Wednesday 03 July 2002

Accessibility tip 12: Define acronyms

Today’s accessibility tip recommends using the <acronym> tag to provide a tooltip that explains the meaning of an acronym or abbreviation. I’ve never thought of myself as an acronym exponent, at least not to the extent of Mark (“50 acronyms and abbreviations on this weblog last month”) Pilgrim.

But I took the trouble of looking back over last month’s posts and surprised myself with a quite respectable score of 29: HTML, XHTML, CSS, IE6, MT, IRC, FTP, U Blog, QDB, GMing, DMing, SBS, XML, DOCTYPE, W3C, WaSP, Wi-Fi, 802.11b, NYT, PONR, VCR, CEO, DTD, RSS, Bb, INFJ, INTP, ENFP. Believe it or not, the acronym I used most in June turned out to be AKMA. (Put it down to my desire to catapult our illustrious pastor to the top of the Teoma results list—and to the fact that Bb spent much of the month preparing to move then moving house.)

I also modified my screen and print style sheets to produce the dotted underline (in all browsers) and to automatically spell out acronyms when printing from Mozilla and Opera.

In the course of adding the acronym definitions to all the items listed above I discovered that Dreamweaver has not just an Acronym object but an Abbreviation object too. Curious about the difference between them, I checked the examples at They turned out to be less than helpful.

Although the OED defines an acronym as “a word formed from the initial letters of other words,” incorrectly identifies WWW and SNCF (the French National Railway) as abbreviations rather than acronyms. At least they get abbr. correct (yes, it stands for abbreviation). On second thoughts though, I think that U Blog and Bb might be abbreviations. And I’ve noticed that IE6 doesn’t recognize abbreviations though Opera and Mozilla do. Well, at least we’re having fun.

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It looks to me like the W3C thinks that initialisms (things meant to be spelled out when spoken) are abbreviations rather than acronyms. Given that most definitions of acronym include "word", I'm inclined to agree. I don't think something which can't be pronounced is a word.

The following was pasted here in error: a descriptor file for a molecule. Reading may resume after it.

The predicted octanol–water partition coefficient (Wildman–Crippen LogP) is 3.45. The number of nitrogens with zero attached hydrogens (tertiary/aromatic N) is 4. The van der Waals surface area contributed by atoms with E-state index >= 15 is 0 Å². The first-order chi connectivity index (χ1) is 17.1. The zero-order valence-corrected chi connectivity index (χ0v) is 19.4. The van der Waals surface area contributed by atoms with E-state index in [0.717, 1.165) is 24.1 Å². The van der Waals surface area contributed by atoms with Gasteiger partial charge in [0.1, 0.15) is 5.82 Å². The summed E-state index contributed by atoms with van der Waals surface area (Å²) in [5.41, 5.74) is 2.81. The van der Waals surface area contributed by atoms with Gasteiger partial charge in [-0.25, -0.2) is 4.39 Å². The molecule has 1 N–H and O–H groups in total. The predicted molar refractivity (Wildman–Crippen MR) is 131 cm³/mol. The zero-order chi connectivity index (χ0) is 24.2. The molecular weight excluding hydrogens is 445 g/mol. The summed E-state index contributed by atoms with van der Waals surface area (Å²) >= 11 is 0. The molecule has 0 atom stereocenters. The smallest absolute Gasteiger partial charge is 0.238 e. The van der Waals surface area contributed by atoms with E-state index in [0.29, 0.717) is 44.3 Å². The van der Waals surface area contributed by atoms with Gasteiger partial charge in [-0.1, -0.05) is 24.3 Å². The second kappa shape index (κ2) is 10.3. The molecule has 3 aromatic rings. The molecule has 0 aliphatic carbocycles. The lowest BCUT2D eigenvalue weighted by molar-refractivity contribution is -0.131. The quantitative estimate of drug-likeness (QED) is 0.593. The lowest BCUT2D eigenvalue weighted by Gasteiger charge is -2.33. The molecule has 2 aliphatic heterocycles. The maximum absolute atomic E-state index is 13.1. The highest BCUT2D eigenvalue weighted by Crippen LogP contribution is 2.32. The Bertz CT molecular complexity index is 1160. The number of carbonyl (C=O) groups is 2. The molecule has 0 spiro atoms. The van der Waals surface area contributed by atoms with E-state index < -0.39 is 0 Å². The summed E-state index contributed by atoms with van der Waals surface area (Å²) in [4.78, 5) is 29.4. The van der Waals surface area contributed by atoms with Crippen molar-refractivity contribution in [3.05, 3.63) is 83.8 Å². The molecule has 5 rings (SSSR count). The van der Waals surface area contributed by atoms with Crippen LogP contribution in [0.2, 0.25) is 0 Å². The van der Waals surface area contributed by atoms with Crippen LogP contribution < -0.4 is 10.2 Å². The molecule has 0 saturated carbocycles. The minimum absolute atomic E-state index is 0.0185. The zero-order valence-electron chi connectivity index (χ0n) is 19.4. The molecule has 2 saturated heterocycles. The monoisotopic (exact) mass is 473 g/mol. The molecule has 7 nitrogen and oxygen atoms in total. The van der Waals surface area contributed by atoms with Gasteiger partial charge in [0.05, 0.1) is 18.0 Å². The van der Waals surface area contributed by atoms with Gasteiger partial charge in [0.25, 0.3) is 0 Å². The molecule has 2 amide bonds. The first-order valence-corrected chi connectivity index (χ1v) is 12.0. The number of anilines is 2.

You aren't going to start marking up HTML the first time you use it in every post, are you? That strikes me as a slippery slope. Next thing you know, you'll be linking every third word to

Posted by Phil Ringnalda on 3 July 2002 (Comment Permalink)

Ahah. The ol' acronym vs. abbreviation debate.

Personally, I follow definitions like this (Cambridge Dictionary): "acronym: an abbreviation consisting of the first letters of each word in the name of something, pronounced as a word"

Initials that are pronouncable as a word.

So, I'd also identify WWW and SNCF abbreviations rather than acronyms. (Well, until the day they're pronounced "wuhwuhwuh" and "sinkuf".)

All acronyms are abbreviations, but not all abbreviations are acronyms. Or something like that.

Posted by Marcus on 3 July 2002 (Comment Permalink)

Note how I artfully bypassed the whole abbreviation - vs - acronym debate. There is an ABBR tag too, but it's less well-supported (thank you Microsoft). Arguing about when to use ABBR and when to use ACRONYM is the 21st century equivalent of arguing how many angels can dance on the head of a pin. If you care, has the answer.

I like to think of myself as semantically pure (hell, I used the KBD tag yesterday), but even I don't care about ABBR.

Posted by Mark Pilgrim on 3 July 2002 (Comment Permalink)

Bugger all. has the answer.

Posted by Mark Pilgrim on 3 July 2002 (Comment Permalink)

Actually SNCF is essennseheff ;-) aka Sur Neuf Cinq Faineants (Among Nine, Five Lazy people)...
It does match the definition of "an abbreviation consisting of the first letters of each word in the name of something", but to pronounce that as a word, well, it requires practice...
On the other hand, while U Blog seems definitely to be an abbreviation, Bb (or our ubiquitous BB, aka Brigitte Bardot) seem to be rather acronyms. And BB, if not Bb, IS something (well, was)...

Posted by dda on 3 July 2002 (Comment Permalink)

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Posted by rold on 14 January 2003 (Comment Permalink)

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Posted by rold on 14 January 2003 (Comment Permalink)

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Posted by rold on 14 January 2003 (Comment Permalink)

This discussion is now closed. My thanks to everyone who contributed.

© Copyright 2007 Jonathon Delacour